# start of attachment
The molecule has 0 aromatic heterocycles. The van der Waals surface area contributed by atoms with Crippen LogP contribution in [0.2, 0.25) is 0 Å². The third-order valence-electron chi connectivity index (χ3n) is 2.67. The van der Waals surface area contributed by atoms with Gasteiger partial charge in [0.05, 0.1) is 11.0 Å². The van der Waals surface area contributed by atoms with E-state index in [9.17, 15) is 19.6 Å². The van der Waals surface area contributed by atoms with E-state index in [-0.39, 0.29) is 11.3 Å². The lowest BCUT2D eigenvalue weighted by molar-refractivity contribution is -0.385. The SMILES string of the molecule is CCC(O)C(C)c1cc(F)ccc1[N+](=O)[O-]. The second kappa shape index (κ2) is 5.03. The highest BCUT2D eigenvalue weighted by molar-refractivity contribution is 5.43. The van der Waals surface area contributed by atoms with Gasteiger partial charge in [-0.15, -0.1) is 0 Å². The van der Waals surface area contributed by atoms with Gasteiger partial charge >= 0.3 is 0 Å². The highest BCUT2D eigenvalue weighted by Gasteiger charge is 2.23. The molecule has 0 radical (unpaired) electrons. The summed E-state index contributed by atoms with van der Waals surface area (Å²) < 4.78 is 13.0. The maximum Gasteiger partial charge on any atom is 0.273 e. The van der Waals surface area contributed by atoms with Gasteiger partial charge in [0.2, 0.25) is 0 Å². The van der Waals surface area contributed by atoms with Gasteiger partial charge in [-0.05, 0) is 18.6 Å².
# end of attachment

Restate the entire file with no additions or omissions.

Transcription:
The molecule has 0 aromatic heterocycles. The van der Waals surface area contributed by atoms with Crippen LogP contribution in [0.2, 0.25) is 0 Å². The third-order valence-electron chi connectivity index (χ3n) is 2.67. The van der Waals surface area contributed by atoms with Gasteiger partial charge in [0.05, 0.1) is 11.0 Å². The van der Waals surface area contributed by atoms with E-state index in [9.17, 15) is 19.6 Å². The van der Waals surface area contributed by atoms with E-state index in [-0.39, 0.29) is 11.3 Å². The lowest BCUT2D eigenvalue weighted by molar-refractivity contribution is -0.385. The SMILES string of the molecule is CCC(O)C(C)c1cc(F)ccc1[N+](=O)[O-]. The second kappa shape index (κ2) is 5.03. The highest BCUT2D eigenvalue weighted by molar-refractivity contribution is 5.43. The van der Waals surface area contributed by atoms with Gasteiger partial charge in [-0.15, -0.1) is 0 Å². The van der Waals surface area contributed by atoms with Gasteiger partial charge >= 0.3 is 0 Å². The highest BCUT2D eigenvalue weighted by Gasteiger charge is 2.23. The molecule has 0 radical (unpaired) electrons. The summed E-state index contributed by atoms with van der Waals surface area (Å²) < 4.78 is 13.0. The maximum Gasteiger partial charge on any atom is 0.273 e. The van der Waals surface area contributed by atoms with Gasteiger partial charge in [0.2, 0.25) is 0 Å². The van der Waals surface area contributed by atoms with Gasteiger partial charge in [-0.05, 0) is 18.6 Å².